A-Z Index

News Feature

June 14, 2023

Alumnus earns fire department honor for off-duty medical assistance at scene of car crash

A Northwest Missouri State University alumnus is turning his career goals into reality as a firefighter and recently was honored for going above and beyond his duties to assist the victim of a car crash.

"Words and medals cannot express the gratitude I feel for the academic and field-ready knowledge gathered during my time at Northwest,” said Michael Levasseur, who graduated from the University in 2016 with a bachelor’s degree in emergency and disaster management and a minor in public administration. “The time I spent with the professors and career professionals at Northwest paved the way for my future and career goals.”

Michael Levasseur received the Overland Park Fire Department's Medal of Gallantry in February. (Submitted photos)

Michael Levasseur received the Overland Park Fire Department's Medal of Gallantry in February. (Submitted photos)

Michael Levasseur works the scene of a fire call in Overland Park.

Michael Levasseur works the scene of a fire call in Overland Park.

In February, Levasseur, now a six-year veteran of the Overland Park Fire Department in Kansas, was awarded the Medal of Gallantry during the department’s annual awards banquet. The Medal of Gallantry is given to individuals who “go above and beyond the call of duty” to rescue or render aid to an individual.

Levasseur was driving home at about 9 a.m. after working a 48-hour overtime shift when he spotted a damaged car on I-435. The car had rolled and come to a stop on its wheels. Levasseur saw other passersby stopping their vehicles and rushing to help anyone who may have been hurt.

After parking his own vehicle on the side of the roadway, Levasseur saw the driver, who had been ejected about 50 feet, lying motionless. Levasseur grabbed a trauma kit he carries in his car and ran to the victim as other passersby talked to a 911 dispatcher.

“I just focused on the person who wasn’t moving,” Levasseur said. “When I made contact with him, he wasn’t moving, wasn’t really breathing, wasn’t making any noises, and he was kind of laying on his left side.”

Levasseur conducted a trauma assessment and determined the driver had sustained multiple life-threatening injuries, including a traumatic brain injury, broken jaw, severe road rash and multiple deep tissue lacerations. Levasseur recruited a passerby to hold the driver’s head in place while he bandaged the wounds and maintained the victim’s airway until fire and EMS personnel could arrive to transport the driver for further treatment.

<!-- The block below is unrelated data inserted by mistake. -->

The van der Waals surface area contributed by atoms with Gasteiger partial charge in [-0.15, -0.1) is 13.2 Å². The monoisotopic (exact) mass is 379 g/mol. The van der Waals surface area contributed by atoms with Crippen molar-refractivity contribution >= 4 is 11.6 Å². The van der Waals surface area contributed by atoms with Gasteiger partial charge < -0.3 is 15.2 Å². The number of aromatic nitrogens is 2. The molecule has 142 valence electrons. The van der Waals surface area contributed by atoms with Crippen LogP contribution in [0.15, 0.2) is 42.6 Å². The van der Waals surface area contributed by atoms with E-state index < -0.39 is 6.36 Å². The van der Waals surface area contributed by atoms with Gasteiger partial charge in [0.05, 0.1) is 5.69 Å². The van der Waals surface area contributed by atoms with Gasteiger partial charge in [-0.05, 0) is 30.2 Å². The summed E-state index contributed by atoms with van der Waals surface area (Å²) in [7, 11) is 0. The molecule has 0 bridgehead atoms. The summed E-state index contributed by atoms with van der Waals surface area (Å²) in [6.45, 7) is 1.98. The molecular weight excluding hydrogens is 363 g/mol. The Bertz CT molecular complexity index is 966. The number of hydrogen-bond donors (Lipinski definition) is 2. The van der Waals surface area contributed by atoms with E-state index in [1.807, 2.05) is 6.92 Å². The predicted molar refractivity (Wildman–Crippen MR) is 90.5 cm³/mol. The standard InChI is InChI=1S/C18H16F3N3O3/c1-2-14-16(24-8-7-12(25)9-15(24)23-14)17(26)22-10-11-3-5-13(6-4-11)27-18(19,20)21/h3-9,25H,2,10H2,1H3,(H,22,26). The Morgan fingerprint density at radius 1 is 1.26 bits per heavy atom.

Levasseur said he relied on his training and skills and didn’t expect to be honored for his actions.

“To be recognized for something that I just happened to come across and make a little bit of an impact on hopefully the future of this guy’s life and his care, it meant a lot,” he said, adding he has been unable to learn whether the driver recovered from his injuries. “I wasn’t expecting to be nominated just because I figured that’s the stuff that we do on a daily basis.”

A native of Las Vegas, Nevada, Levasseur came to Northwest to play baseball but stepped away from the sport to focus on academics. Initially, he had goals of entering medical school and wanted to become a pediatrician, inspired by health issues he overcame as a child.

But as Levasseur continued his coursework, he joined the Maryville Fire Department and instead opted to train as an EMT, where he could work on the frontline of medical care. He gained additional experience as a dispatcher with the University Police Department and by participating in Missouri Hope.

“That was kind of what kept nudging me in that direction of doing firefighting stuff, and I really enjoyed it and wanted to make a career out of it,” he said.

Levasseur says the coursework and breadth of profession-based experiences at Northwest prepared him well for his career.  

“Doing all of those courses with the emergency management side of things – I didn’t realize it at the time – was a great framework to firefighting, not just how we interact on calls but how we interact with other agencies on a day-to-day basis,” he said.

The connections Levasseur established in Maryville also helped him build a network with other firefighters and paramedics in the region, which led him to the Overland Park Fire Department in 2017. In 2020, he was promoted to firefighter paramedic and joined the department’s HAZMAT team.

Levasseur says he hopes to stay with the Overland Park Fire Department for a lengthy career and advance through its ranks.

“We’re a big city, and that’s influenced a lot of my decision to stay put,” he said. “I plan on staying put and promoting up to lieutenant, hopefully captain someday, and if I’m lucky enough I’ll get to make BC (battalion chief).”


Dr. Mark Hornickel
Administration Building
Room 215